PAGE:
Well, I can’t say that Google’s master plan for this free tool was to help authors with their publicity strategy. But I can say that this free tool is a great way to find the local, national or even international news outlets that may be interested in having a published author like you give your take on their latest news story without requiring you to read, listen to or watch every news story that they publish or broadcast.
The American Press Institute explains that the best newsworthy stories includes information from various perspectives and with different kinds of expertise-you could be one of those expert viewpoints that can take a journalist or reporter’s story from good to great!
So what is this incredible free tool? It’s Google Alerts.
How Does Google Alerts Work?
Once you set up a series of Google Alert topics related to your message and your book, Google will email you when there is a news story on the web related to any of those topics.
That’s it. Just visit the link above to get setup your first alerts.
Which Words Should I Use As Alerts?
You can set unlimited alerts. Your full name and your book title could be your first two alerts so that you will know any time these appear in the news. When news media outlets mention your name or your book you should keep a copy of those articles for your media kit. Those stories will help you build credibility in the eyes of those who are learning about you for the first time and are looking for a speaker, trainer, or a qualified person to interview.
Other alert options include:
- “Author in (your city and state)” will alert you to any stories that highlight any authors in your area,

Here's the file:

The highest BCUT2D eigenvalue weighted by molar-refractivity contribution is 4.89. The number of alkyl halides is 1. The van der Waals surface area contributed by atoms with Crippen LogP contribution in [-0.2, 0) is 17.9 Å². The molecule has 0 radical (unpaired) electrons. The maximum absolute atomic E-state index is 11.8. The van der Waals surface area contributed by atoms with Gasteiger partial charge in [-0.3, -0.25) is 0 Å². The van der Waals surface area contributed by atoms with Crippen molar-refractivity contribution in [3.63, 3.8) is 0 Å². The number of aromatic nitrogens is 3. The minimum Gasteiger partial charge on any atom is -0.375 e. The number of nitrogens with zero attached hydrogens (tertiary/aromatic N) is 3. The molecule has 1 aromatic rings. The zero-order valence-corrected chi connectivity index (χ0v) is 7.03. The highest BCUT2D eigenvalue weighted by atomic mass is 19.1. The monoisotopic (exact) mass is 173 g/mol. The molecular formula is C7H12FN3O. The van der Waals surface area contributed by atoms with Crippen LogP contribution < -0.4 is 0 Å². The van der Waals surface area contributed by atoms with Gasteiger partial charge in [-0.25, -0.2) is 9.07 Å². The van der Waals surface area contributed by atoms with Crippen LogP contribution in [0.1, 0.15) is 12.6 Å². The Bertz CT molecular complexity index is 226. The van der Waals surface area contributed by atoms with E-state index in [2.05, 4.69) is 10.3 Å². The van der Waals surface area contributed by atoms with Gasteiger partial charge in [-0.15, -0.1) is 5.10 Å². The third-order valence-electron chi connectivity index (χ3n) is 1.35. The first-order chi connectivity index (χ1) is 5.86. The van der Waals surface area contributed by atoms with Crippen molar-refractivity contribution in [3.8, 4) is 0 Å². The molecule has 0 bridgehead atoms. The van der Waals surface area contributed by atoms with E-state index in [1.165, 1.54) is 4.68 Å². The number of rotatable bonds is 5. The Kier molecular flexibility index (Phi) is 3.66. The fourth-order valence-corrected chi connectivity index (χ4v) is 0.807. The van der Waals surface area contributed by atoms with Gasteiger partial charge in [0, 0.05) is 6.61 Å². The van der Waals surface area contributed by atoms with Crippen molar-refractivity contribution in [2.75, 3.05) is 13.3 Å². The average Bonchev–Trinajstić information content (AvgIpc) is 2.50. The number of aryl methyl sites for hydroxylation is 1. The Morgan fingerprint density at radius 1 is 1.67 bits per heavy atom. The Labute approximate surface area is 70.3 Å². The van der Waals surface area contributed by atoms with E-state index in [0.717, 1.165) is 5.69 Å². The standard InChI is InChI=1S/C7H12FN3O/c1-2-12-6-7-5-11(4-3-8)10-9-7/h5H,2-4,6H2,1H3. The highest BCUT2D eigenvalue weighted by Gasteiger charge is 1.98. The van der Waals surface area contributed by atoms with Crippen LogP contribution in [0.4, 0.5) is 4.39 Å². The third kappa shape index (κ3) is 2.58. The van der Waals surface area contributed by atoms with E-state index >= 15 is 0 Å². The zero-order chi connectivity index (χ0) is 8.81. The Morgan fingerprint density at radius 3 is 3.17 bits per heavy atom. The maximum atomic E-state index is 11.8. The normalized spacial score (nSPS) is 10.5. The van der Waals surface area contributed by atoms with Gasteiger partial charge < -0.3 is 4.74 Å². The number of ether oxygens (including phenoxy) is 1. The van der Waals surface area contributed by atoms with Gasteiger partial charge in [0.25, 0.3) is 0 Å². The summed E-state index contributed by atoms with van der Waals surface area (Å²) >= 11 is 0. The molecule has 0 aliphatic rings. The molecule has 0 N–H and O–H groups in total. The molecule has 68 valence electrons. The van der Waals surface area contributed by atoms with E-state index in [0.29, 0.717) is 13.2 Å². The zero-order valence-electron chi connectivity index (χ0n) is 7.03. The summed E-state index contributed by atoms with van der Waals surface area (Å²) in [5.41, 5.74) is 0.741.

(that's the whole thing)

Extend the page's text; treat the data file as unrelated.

- words that describe your book’s topic (For example, if your book is about how to build a healthy lifestyle for your family, then your keywords may include “healthy family lifestyle.”),
- words that combine your topic with your city and state (e.g. “healthy family lifestyle in Charleston, SC”), or
- keywords from sub-topics within your book that might make for great news topics (i.e. “family nutrition,” “family spirituality,” “family education,” or “family tradition”).
Google Alerts As a Publicity Strategy
Publicity is a book promotion favorite because it allows information about authors and their work to be shared with large groups of people who may not have learned about the person otherwise. As described in a Forbes article on the difference between advertising and publicity, the old saying that “Advertising is what you pay for, publicity is what you pray for” highlights the distinctions of publicity as being perceived as more credible, less expensive than advertising, being focused on language instead of visual elements (which works well for authors) and publicity positions your message as being important instead of coming across as a promotional sales gimmick. However, the same article points out that publicity is not guaranteed, it is controlled by the media outlet instead of being structured by you like an ad, and it only comes when you persuade the media that you and your message add a valuable perspective and unique expertise to their story that will take it from good to great.